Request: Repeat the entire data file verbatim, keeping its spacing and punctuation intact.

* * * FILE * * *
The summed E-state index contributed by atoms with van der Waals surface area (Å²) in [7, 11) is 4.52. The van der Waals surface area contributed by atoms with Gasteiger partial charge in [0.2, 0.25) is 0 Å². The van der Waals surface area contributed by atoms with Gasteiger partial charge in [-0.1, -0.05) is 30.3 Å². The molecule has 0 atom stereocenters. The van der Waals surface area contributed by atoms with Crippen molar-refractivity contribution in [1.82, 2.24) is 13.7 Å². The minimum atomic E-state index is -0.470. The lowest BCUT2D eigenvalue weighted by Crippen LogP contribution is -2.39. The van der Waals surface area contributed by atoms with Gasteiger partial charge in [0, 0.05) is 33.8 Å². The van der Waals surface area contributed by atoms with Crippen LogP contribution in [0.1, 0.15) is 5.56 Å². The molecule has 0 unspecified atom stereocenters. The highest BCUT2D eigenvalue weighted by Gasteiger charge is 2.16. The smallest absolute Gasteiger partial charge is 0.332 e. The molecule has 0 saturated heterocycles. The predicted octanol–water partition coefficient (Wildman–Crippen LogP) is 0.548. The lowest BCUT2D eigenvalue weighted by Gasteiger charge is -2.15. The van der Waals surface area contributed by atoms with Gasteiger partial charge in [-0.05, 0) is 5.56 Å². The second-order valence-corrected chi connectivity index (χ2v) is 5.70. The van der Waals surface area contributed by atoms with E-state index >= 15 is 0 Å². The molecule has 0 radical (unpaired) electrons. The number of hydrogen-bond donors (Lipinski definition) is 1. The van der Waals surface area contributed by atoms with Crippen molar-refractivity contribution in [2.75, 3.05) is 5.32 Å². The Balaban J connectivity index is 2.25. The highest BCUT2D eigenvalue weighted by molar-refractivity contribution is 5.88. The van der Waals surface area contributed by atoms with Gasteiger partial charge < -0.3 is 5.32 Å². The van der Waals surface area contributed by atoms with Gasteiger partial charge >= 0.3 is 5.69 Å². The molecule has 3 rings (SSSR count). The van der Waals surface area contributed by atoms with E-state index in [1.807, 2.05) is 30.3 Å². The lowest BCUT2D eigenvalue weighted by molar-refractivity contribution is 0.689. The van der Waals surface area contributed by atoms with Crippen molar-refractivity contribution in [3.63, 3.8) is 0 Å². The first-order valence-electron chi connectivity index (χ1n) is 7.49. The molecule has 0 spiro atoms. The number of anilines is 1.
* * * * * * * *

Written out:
The summed E-state index contributed by atoms with van der Waals surface area (Å²) in [7, 11) is 4.52. The van der Waals surface area contributed by atoms with Gasteiger partial charge in [0.2, 0.25) is 0 Å². The van der Waals surface area contributed by atoms with Gasteiger partial charge in [-0.1, -0.05) is 30.3 Å². The molecule has 0 atom stereocenters. The van der Waals surface area contributed by atoms with Crippen molar-refractivity contribution in [1.82, 2.24) is 13.7 Å². The minimum atomic E-state index is -0.470. The lowest BCUT2D eigenvalue weighted by Crippen LogP contribution is -2.39. The van der Waals surface area contributed by atoms with Gasteiger partial charge in [0, 0.05) is 33.8 Å². The van der Waals surface area contributed by atoms with Crippen LogP contribution in [0.1, 0.15) is 5.56 Å². The molecule has 0 unspecified atom stereocenters. The highest BCUT2D eigenvalue weighted by Gasteiger charge is 2.16. The smallest absolute Gasteiger partial charge is 0.332 e. The molecule has 0 saturated heterocycles. The predicted octanol–water partition coefficient (Wildman–Crippen LogP) is 0.548. The lowest BCUT2D eigenvalue weighted by Gasteiger charge is -2.15. The van der Waals surface area contributed by atoms with Gasteiger partial charge in [-0.05, 0) is 5.56 Å². The second-order valence-corrected chi connectivity index (χ2v) is 5.70. The van der Waals surface area contributed by atoms with E-state index >= 15 is 0 Å². The molecule has 0 radical (unpaired) electrons. The number of hydrogen-bond donors (Lipinski definition) is 1. The van der Waals surface area contributed by atoms with Crippen molar-refractivity contribution in [2.75, 3.05) is 5.32 Å². The Balaban J connectivity index is 2.25. The highest BCUT2D eigenvalue weighted by molar-refractivity contribution is 5.88. The van der Waals surface area contributed by atoms with Gasteiger partial charge < -0.3 is 5.32 Å². The van der Waals surface area contributed by atoms with Gasteiger partial charge >= 0.3 is 5.69 Å². The molecule has 3 rings (SSSR count). The van der Waals surface area contributed by atoms with E-state index in [1.807, 2.05) is 30.3 Å². The lowest BCUT2D eigenvalue weighted by molar-refractivity contribution is 0.689. The van der Waals surface area contributed by atoms with Crippen molar-refractivity contribution in [3.63, 3.8) is 0 Å². The first-order valence-electron chi connectivity index (χ1n) is 7.49. The molecule has 0 spiro atoms. The number of anilines is 1.